http://seattletimes.nwsource.com/html/businesstechnology/2016348801_brieramazon29.html
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Gerardo Narvaja

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One of the advantages of forking OSS projects is that it's possible to write your own expansions. It shouldn't be that difficult for MariaDB / Percona / anyone to write an OS authentication plug in. Would it?
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+Sheeri K. Cabral here's the thing 1) this is just password only for PAM, so its easy to do. Heck someone could code in a few weeks. 2) there's a major problem with PAM in regards with Kerberos which cannot be fixed easily; 3) What would be awsome is to store the entire grants in LDAP..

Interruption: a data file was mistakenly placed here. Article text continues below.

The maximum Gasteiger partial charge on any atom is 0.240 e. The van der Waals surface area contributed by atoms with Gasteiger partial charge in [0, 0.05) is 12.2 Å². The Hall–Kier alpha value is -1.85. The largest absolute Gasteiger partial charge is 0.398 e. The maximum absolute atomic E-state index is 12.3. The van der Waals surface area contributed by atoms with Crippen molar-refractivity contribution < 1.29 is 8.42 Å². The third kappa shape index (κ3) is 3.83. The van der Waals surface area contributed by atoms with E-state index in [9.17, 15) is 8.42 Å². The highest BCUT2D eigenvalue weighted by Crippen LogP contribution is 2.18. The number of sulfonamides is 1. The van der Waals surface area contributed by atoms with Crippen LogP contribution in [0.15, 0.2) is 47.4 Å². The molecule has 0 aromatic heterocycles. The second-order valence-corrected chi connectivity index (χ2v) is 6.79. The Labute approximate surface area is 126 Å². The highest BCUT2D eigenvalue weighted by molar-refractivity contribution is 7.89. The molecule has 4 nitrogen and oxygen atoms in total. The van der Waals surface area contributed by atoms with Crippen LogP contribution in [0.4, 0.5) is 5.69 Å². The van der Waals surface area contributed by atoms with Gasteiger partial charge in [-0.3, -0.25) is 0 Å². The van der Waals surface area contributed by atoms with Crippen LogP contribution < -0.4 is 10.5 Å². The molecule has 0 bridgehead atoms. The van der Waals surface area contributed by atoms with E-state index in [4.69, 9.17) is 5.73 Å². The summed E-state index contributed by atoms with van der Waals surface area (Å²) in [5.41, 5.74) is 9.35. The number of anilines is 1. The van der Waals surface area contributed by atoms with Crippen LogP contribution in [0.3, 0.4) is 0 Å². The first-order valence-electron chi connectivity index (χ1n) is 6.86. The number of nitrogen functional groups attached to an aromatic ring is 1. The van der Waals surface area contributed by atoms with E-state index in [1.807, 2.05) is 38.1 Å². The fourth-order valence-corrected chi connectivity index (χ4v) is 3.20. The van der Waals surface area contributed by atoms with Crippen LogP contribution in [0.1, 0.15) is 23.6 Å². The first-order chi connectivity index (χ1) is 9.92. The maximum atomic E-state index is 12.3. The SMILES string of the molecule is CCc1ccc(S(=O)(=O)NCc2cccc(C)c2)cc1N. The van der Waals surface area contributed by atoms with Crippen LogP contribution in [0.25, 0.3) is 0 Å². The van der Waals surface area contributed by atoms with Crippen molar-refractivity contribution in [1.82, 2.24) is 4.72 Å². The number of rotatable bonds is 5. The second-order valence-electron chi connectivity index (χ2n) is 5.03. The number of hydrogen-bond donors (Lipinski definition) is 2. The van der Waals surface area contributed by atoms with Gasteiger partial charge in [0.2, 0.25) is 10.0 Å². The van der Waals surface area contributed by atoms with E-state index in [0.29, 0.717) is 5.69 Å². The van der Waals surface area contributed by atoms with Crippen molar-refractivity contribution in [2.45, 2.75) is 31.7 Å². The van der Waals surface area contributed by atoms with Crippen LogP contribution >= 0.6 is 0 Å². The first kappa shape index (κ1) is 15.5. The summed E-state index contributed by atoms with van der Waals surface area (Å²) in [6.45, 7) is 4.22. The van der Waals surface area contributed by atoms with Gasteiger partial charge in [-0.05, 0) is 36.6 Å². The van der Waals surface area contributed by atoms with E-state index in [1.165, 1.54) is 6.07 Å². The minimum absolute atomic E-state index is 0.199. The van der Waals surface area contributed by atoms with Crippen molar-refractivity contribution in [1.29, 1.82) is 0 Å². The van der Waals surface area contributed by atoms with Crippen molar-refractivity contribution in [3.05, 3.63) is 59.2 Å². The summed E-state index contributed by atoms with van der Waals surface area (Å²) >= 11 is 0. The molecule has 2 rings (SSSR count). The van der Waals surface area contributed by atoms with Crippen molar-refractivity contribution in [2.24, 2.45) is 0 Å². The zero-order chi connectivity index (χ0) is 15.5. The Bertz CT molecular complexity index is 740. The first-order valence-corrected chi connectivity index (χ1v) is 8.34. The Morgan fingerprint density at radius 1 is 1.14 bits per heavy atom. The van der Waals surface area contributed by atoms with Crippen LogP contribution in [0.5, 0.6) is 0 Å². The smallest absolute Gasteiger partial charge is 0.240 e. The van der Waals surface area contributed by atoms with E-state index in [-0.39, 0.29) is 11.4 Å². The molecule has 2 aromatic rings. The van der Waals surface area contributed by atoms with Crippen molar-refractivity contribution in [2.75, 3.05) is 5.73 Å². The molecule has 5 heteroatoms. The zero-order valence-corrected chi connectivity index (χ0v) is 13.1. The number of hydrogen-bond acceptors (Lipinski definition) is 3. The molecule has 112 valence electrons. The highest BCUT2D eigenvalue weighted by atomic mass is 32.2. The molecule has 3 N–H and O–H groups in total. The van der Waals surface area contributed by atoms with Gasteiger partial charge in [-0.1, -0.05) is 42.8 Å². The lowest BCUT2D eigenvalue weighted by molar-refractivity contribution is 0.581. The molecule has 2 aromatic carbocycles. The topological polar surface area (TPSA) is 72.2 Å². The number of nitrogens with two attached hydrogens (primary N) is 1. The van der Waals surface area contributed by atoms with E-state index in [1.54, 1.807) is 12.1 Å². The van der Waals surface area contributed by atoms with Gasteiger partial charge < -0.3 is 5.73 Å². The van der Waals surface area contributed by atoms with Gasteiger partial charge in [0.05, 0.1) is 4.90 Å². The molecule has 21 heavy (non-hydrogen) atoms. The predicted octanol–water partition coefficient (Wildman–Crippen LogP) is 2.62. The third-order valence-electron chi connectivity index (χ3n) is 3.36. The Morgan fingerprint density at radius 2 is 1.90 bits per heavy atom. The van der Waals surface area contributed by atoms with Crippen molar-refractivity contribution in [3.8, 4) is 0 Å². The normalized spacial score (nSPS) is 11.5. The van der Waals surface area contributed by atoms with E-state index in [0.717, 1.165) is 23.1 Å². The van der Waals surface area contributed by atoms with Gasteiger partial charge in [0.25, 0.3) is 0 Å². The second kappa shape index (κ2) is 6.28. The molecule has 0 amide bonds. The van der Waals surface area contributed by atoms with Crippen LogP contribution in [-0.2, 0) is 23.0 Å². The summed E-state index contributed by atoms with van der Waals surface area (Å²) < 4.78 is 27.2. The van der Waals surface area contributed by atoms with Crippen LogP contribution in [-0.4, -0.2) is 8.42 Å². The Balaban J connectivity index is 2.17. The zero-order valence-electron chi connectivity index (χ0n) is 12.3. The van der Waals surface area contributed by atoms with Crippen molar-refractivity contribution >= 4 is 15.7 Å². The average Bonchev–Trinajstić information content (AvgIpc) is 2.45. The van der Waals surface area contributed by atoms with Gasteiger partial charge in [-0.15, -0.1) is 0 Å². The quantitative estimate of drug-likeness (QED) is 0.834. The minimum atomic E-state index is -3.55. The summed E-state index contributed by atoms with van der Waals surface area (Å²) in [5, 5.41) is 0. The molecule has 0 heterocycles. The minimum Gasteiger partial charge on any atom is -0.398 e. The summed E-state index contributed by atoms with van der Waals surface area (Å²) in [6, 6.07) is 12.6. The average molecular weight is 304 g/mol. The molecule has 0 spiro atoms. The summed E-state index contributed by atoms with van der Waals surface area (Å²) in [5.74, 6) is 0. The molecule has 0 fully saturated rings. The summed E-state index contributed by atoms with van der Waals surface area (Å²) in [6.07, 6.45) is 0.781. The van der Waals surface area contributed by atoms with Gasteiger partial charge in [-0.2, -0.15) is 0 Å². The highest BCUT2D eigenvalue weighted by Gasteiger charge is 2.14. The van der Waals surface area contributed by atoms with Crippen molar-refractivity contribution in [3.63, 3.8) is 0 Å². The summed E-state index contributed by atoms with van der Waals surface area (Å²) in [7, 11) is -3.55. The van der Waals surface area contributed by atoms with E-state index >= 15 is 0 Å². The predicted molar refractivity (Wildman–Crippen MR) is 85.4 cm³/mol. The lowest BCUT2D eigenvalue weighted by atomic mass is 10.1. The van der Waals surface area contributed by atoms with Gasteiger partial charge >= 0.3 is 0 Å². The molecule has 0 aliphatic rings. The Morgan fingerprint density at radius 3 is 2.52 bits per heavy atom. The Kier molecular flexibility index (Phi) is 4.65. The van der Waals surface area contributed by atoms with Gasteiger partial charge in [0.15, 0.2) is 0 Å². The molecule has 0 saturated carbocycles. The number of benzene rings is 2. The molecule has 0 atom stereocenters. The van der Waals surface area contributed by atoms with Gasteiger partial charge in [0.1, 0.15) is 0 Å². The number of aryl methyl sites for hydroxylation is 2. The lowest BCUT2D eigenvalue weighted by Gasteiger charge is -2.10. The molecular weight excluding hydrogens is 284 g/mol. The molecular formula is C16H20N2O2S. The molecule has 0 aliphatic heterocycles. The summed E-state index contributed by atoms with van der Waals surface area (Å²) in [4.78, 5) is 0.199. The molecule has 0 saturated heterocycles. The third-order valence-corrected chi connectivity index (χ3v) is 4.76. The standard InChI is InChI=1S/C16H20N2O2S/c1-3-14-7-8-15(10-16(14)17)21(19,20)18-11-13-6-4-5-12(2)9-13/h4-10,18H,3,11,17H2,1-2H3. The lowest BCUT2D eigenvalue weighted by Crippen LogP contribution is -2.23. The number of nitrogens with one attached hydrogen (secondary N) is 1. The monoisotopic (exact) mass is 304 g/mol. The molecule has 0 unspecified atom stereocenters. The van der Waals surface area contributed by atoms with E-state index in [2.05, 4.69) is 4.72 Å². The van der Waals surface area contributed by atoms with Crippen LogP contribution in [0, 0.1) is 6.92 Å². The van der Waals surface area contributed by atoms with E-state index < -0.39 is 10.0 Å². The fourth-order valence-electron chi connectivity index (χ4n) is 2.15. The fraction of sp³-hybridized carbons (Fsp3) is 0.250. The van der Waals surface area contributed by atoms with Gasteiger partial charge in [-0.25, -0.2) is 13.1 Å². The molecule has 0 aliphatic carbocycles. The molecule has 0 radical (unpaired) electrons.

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Have him in circles
209 people
Kathleen Bennett Brennan's profile photo
Bill Houglum's profile photo
Michael Little's profile photo
hartmut holzgraefe's profile photo
Giuseppe Maxia's profile photo
Work
Occupation
Software
Employment
  • SkySQL
    2013 - present
  • Tokutek
    2011 - 2013
  • OpenMarket
    2009 - 2011
  • Pythian Group
  • MySQL (then Sun)
  • BSquare
  • Raima (then Centura)
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SeatteGaucho
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SeattleGaucho
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Bellevue, US
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San Isidro, Argentina